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Kloosterboer on Painting the Figure Now 2019

The PoetsArtists publication and exhibition project, entitled Painting the Figure Now, seeks to highlight skill-based painting that investigates the many ways contemporary artists see the human figure in all genres, such as portraiture, narrative, nudes, and any and all visualizations focusing on the human form in life, action, play, work, and repose. The human body is an inexhaustible subject within the arts, potentially allowing us to see humanity in fresh, relevant, and innovative ways.

Chief curator for Painting the Figure Now 2019 is Didi Menendez, and guest curators include John Dalton, Victoria Selbach, Barry Blinderman, Jay Menendez, Daniel Maidman, and I. All work will be published in PoetsArtists Magazine, and a selection will be exhibited at the Zhou B Art Center in Chicago, Illinois, and/or the Wausau Museum of Contemporary Art in Wausau, Wisconsin.

My goal, as guest curator of the PoetsArtistsPainting the Figure Now 2019, was to select artists who paint the human body by means of exceptional pictorial skills as well as having a distinctly individual look to their work. I invited figure painters Amanda Grieve, Daryl Zang, Natalie Holland, and Laura Tan to submit.

Amanda Grieve - The State in Which

Amanda Grieve –The State in Which

Wypych’s Imaginative Philosophy

Anna Wypych is a figure painter based in Gdynia, Poland, who relies on traditional oil painting methods to achieve a smooth yet painterly realism that also embraces hyperrealistic, surrealist, and expressionist elements. Through her work, Wypych examines life and the universal human condition, basing compositions on her thoughts, emotions, and experiences as well as concepts such as beauty, honesty, inner strength, and justice

While she doesn’t want to influence the viewer’s personal perception of her work, she feels a need to translate her personal thoughts into words in order to clarify the deeper meaning behind each piece. Even when some belong within a series, each painting is a separate project with a specific subject which she often accompanies with texts and sometimes poetry. She states, “I take inspiration from what I see around me, but my personal thoughts are always the starting point.”

Currently she’s working on a series about freedom, simply called Boson. The word pertains to the Higgs Boson, a particle in the Standard Model of physics that is thought to be responsible for all physical forces. From an artist’s point of view, Wypych relates the Boson particle to the potential within every human being and the interactions between them—the creative energy of all the possibilities within and around us. She emphasizes the interconnection and interrelatedness between ourselves and the world around us while trying to let go of individualistic notions of herself, seeking to feel connected to both animate and inanimate matter.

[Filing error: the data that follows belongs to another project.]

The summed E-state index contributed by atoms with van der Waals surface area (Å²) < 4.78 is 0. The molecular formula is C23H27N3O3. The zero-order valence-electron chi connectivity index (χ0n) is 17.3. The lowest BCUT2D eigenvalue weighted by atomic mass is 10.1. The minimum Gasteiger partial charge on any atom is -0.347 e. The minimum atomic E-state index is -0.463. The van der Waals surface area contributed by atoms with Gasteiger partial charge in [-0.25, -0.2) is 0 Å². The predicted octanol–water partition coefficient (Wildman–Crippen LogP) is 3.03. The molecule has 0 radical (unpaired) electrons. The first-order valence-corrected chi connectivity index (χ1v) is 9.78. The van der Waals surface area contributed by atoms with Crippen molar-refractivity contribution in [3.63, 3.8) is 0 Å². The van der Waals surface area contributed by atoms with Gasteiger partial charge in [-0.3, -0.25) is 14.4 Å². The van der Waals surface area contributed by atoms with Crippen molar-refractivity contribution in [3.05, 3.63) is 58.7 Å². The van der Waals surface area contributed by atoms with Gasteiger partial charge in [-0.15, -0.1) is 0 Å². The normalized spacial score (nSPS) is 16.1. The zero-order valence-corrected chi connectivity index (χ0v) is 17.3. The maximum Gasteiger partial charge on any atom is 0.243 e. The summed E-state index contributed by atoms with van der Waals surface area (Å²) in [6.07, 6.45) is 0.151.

Regarding the Boson series, she says, “Molecules each have their own weight, and are what they are, the point is the variety of molecules. For me Boson is something what makes people different from each other, makes people who they are—that is freedom. Boson is freedom.” This series deals with her search to understand what freedom means, how it shapes us, and the ways in which freedom affects us.

David Eichenberg wins the MEAM’s 9º Concurso de Pintura Figurativas 2017

Art Review

Eichenberg’s Inquiries into The Self

David Eichenberg is a figure painter who redefines contemporary portraiture by expertly capturing physical likeness and distinct textures, imbuing them with emotional energy. Balancing minute three-dimensional detail with flat nondescript backdrops, he plays with light and color depicting everyday people. Following in the footsteps of Diego Velázquez, Eichenberg prefers to paint those who traditionally would not have been considered appropriate subjects for portraiture—yet unlike Velázquez he avoids accepting portrait commissions. 

David Eichenberg
David Eichenberg, Aimee in Hoodie III, Oil on Aluminum Panel, 40 x 30 inches or 101 ½ x 76 ¼ cm

As a father of two young daughters, inevitably Eichenberg paints them on occasion but most of his subjects are artists and performers. Eichenberg’s focus is on people who are not afraid to express themselves. He’s inspired by individuals who show compassion for others, people who know and understand the meaning of integrity. He’s captivated by piercings, tattoos, and eccentric hair coloring—especially natural redheads—and people who, as he puts it, “wear themselves on the outside.”

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